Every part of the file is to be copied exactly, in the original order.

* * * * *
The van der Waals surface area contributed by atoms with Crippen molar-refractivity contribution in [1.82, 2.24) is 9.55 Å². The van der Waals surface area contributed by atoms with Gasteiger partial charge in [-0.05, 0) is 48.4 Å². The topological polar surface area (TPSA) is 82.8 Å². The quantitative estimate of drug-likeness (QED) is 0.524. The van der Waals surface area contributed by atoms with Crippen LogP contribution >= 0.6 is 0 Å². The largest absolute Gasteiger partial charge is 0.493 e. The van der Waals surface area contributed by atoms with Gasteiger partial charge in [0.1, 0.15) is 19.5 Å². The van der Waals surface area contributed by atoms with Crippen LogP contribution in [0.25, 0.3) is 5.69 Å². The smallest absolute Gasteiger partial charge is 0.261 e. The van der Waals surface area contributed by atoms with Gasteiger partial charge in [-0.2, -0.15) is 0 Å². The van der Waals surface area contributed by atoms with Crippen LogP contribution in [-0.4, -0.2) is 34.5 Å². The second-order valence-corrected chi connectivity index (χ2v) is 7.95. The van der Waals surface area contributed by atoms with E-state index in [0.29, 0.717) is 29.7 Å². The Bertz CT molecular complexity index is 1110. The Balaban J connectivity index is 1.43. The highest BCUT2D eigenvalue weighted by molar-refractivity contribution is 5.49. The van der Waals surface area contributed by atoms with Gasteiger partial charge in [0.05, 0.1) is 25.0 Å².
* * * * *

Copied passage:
The van der Waals surface area contributed by atoms with Crippen molar-refractivity contribution in [1.82, 2.24) is 9.55 Å². The van der Waals surface area contributed by atoms with Gasteiger partial charge in [-0.05, 0) is 48.4 Å². The topological polar surface area (TPSA) is 82.8 Å². The quantitative estimate of drug-likeness (QED) is 0.524. The van der Waals surface area contributed by atoms with Crippen LogP contribution >= 0.6 is 0 Å². The largest absolute Gasteiger partial charge is 0.493 e. The van der Waals surface area contributed by atoms with Gasteiger partial charge in [0.1, 0.15) is 19.5 Å². The van der Waals surface area contributed by atoms with Crippen LogP contribution in [0.25, 0.3) is 5.69 Å². The smallest absolute Gasteiger partial charge is 0.261 e. The van der Waals surface area contributed by atoms with Gasteiger partial charge in [-0.2, -0.15) is 0 Å². The van der Waals surface area contributed by atoms with Crippen LogP contribution in [-0.4, -0.2) is 34.5 Å². The second-order valence-corrected chi connectivity index (χ2v) is 7.95. The van der Waals surface area contributed by atoms with E-state index in [0.29, 0.717) is 29.7 Å². The Bertz CT molecular complexity index is 1110. The Balaban J connectivity index is 1.43. The highest BCUT2D eigenvalue weighted by molar-refractivity contribution is 5.49. The van der Waals surface area contributed by atoms with Gasteiger partial charge in [0.05, 0.1) is 25.0 Å².